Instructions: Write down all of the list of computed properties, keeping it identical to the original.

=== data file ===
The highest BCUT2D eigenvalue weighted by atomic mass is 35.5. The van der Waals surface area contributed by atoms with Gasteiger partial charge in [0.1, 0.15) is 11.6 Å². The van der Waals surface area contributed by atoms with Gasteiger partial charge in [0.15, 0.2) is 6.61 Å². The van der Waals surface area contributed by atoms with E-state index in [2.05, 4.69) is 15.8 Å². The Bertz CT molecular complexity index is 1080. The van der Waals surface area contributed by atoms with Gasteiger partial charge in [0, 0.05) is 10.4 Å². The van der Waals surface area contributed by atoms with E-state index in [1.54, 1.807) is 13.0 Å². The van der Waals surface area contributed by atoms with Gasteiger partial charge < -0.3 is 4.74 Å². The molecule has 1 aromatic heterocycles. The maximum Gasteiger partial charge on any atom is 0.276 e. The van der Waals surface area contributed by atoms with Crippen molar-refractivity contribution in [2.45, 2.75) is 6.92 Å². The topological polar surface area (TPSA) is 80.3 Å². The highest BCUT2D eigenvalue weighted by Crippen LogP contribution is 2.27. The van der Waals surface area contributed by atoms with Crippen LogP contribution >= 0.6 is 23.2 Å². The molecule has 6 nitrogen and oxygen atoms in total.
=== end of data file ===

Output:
The highest BCUT2D eigenvalue weighted by atomic mass is 35.5. The van der Waals surface area contributed by atoms with Gasteiger partial charge in [0.1, 0.15) is 11.6 Å². The van der Waals surface area contributed by atoms with Gasteiger partial charge in [0.15, 0.2) is 6.61 Å². The van der Waals surface area contributed by atoms with E-state index in [2.05, 4.69) is 15.8 Å². The Bertz CT molecular complexity index is 1080. The van der Waals surface area contributed by atoms with Gasteiger partial charge in [0, 0.05) is 10.4 Å². The van der Waals surface area contributed by atoms with E-state index in [1.54, 1.807) is 13.0 Å². The van der Waals surface area contributed by atoms with Gasteiger partial charge < -0.3 is 4.74 Å². The molecule has 1 aromatic heterocycles. The maximum Gasteiger partial charge on any atom is 0.276 e. The van der Waals surface area contributed by atoms with Crippen molar-refractivity contribution in [2.45, 2.75) is 6.92 Å². The topological polar surface area (TPSA) is 80.3 Å². The highest BCUT2D eigenvalue weighted by Crippen LogP contribution is 2.27. The van der Waals surface area contributed by atoms with Crippen LogP contribution >= 0.6 is 23.2 Å². The molecule has 6 nitrogen and oxygen atoms in total.